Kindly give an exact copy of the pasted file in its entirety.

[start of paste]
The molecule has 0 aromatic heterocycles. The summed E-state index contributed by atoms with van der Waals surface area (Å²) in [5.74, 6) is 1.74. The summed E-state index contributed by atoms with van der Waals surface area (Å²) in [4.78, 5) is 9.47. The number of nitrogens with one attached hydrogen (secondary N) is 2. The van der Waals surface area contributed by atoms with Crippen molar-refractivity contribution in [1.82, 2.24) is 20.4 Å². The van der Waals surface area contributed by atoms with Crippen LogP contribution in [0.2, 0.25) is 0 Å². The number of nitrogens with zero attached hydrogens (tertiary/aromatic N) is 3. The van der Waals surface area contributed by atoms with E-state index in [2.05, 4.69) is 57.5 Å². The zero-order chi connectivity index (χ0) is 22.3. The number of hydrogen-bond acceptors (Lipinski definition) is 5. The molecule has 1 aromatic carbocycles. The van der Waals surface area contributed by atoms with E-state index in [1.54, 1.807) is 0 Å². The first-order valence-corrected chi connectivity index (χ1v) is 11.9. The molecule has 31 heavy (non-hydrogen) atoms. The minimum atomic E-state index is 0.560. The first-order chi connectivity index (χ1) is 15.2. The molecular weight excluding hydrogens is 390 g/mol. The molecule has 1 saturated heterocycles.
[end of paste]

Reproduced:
The molecule has 0 aromatic heterocycles. The summed E-state index contributed by atoms with van der Waals surface area (Å²) in [5.74, 6) is 1.74. The summed E-state index contributed by atoms with van der Waals surface area (Å²) in [4.78, 5) is 9.47. The number of nitrogens with one attached hydrogen (secondary N) is 2. The van der Waals surface area contributed by atoms with Crippen molar-refractivity contribution in [1.82, 2.24) is 20.4 Å². The van der Waals surface area contributed by atoms with Crippen LogP contribution in [0.2, 0.25) is 0 Å². The number of nitrogens with zero attached hydrogens (tertiary/aromatic N) is 3. The van der Waals surface area contributed by atoms with E-state index in [2.05, 4.69) is 57.5 Å². The zero-order chi connectivity index (χ0) is 22.3. The number of hydrogen-bond acceptors (Lipinski definition) is 5. The molecule has 1 aromatic carbocycles. The van der Waals surface area contributed by atoms with E-state index in [1.54, 1.807) is 0 Å². The first-order valence-corrected chi connectivity index (χ1v) is 11.9. The molecule has 31 heavy (non-hydrogen) atoms. The minimum atomic E-state index is 0.560. The first-order chi connectivity index (χ1) is 15.2. The molecular weight excluding hydrogens is 390 g/mol. The molecule has 1 saturated heterocycles.